The down-ballot guys (Beltre, Bautista, and Cano) are VERY familiar down-ballot faces.  They all had great years - which is to say, what they consider "normal" years.  Some thoughts, old-school-baseball-card-style:  Seeing Joey Bats come back from two injury-plagued years to still be one of the top hitters in MLB has been satisfying...Cano's last five years in OPS+ (talk about consistent) 142, 147, 148, 133, 141...Beltre has 2604 hits (!!!), and should reach 3000 in 2017, his age-38 season.  For those who would look at his age-35 season and suggest that he must be fading, he posted a 147 OPS+ - the SECOND HIGHEST of his career!  Plus, he passed 10000 PAs this year.  Next year, he'll top 80 WAR, and nothing he does will shock me.

NL Player of the Year
1.  Clayton Kershaw, Los Angeles
2.  Jonathan Lucroy, Milwaukee
3.  Andrew McCutchen, Pittsburgh
4.  Anthony Rendon, Washington
5.  Giancarlo Stanton, Miami
6.  Jason Heyward, Atlanta
7.  Jhonny Peralta, St. Louis
8.  Carlos Gomez, Milwaukee
9.  Buster Posey, San Francisco
10.  Russell Martin, Pittsburgh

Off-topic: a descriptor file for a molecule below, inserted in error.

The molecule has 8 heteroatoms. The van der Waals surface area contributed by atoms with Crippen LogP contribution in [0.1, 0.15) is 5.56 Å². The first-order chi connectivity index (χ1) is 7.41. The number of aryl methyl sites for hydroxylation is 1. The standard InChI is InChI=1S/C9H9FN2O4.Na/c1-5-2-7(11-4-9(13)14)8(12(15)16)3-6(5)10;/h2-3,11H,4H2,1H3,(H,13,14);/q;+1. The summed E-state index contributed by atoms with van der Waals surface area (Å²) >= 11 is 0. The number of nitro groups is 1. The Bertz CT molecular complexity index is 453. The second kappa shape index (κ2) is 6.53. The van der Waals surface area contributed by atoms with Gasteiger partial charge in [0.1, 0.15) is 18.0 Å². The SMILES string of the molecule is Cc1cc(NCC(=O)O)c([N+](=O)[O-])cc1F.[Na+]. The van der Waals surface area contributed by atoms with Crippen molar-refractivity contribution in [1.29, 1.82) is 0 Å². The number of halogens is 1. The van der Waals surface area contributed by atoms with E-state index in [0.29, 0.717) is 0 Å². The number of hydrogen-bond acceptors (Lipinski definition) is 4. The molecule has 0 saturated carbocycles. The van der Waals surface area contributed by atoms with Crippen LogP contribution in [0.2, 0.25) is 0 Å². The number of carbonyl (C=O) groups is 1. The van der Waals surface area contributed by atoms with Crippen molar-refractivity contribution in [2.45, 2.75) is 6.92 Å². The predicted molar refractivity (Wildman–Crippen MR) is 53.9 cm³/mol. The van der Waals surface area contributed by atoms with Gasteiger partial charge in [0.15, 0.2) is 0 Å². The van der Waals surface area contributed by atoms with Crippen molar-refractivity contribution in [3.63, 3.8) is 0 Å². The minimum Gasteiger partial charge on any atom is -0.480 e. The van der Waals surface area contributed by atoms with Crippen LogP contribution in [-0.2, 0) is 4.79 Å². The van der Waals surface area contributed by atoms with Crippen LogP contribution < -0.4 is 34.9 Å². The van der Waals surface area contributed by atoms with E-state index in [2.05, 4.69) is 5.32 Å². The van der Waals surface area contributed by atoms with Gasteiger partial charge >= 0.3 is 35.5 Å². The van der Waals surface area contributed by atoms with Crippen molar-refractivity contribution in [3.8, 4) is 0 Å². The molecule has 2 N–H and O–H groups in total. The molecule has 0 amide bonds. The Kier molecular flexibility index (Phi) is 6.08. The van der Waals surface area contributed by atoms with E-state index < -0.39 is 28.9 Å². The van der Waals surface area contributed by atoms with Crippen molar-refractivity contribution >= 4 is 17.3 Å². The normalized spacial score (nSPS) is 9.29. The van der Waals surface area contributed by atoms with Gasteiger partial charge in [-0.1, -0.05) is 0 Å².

I'll start at the bottom:  two catchers, Martin and Posey.  Both were great.  I stuck Gomez next, because I just think that dude deserves more credit than he gets.  Another OUTSTANDING year for him.  Not as many homers robbed as last year, but still great D in center, and a mighty bat to boot.  Peralta... what a find for the Cards!  The would not have made the playoffs without him.  Who was expecting the best season of his career from a guy on the wrong side of 30?  But, it's probably just that thing where guys go to St. Louis, and inexplicably play out of their minds (see:  Walker, Larry; Clark, Will; Berkman, Lance, and ALL THE PITCHERS).  Heyward's here because of his defense.  Honestly, we were spoiled by his age-20 season, with the 131 OPS+ and the .335 BABIP and a number of walks WAY out of line with the rest of his career.  Unfortunately, he'll likely be remembered as a disappointment because he had the audacity to be "too good" his first year.  But that's a LONG time from now.  Heyward has yet to play his age-25 season, and while he's not hitting as many homers, he's better at stealing bases, he's walking more, and his defense just keeps (somehow) getting better.  He's still got a bright future, so don't sleep on him yet!  Stanton... what can you say?  A guy actually YOUNGER than Heyward, and with such prodigious power, Stanton could've been the MVP this year were it not for 17 missed games (he didn't play from 9/12 on).  He still managed to lead the NL in HR and TB (also SLG, but the injury doesn't affect the rate stat so much).  The concern with him is that, in his five seasons, he's played 100, 150, 123, 116, and 145 games.  If he's really going to miss time like that every year, it's a concern moving forward.  Rendon, a first-rounder from 2011 (#6 overall) is young (born June 1990), but already elite.  He led the NL in Runs Scored, and managed a 125 OPS+.  On Bill James's site, Rendon is listed as the top player in all MLB - ahead even of Trout and Kershaw.  Definitely a player to watch in the future.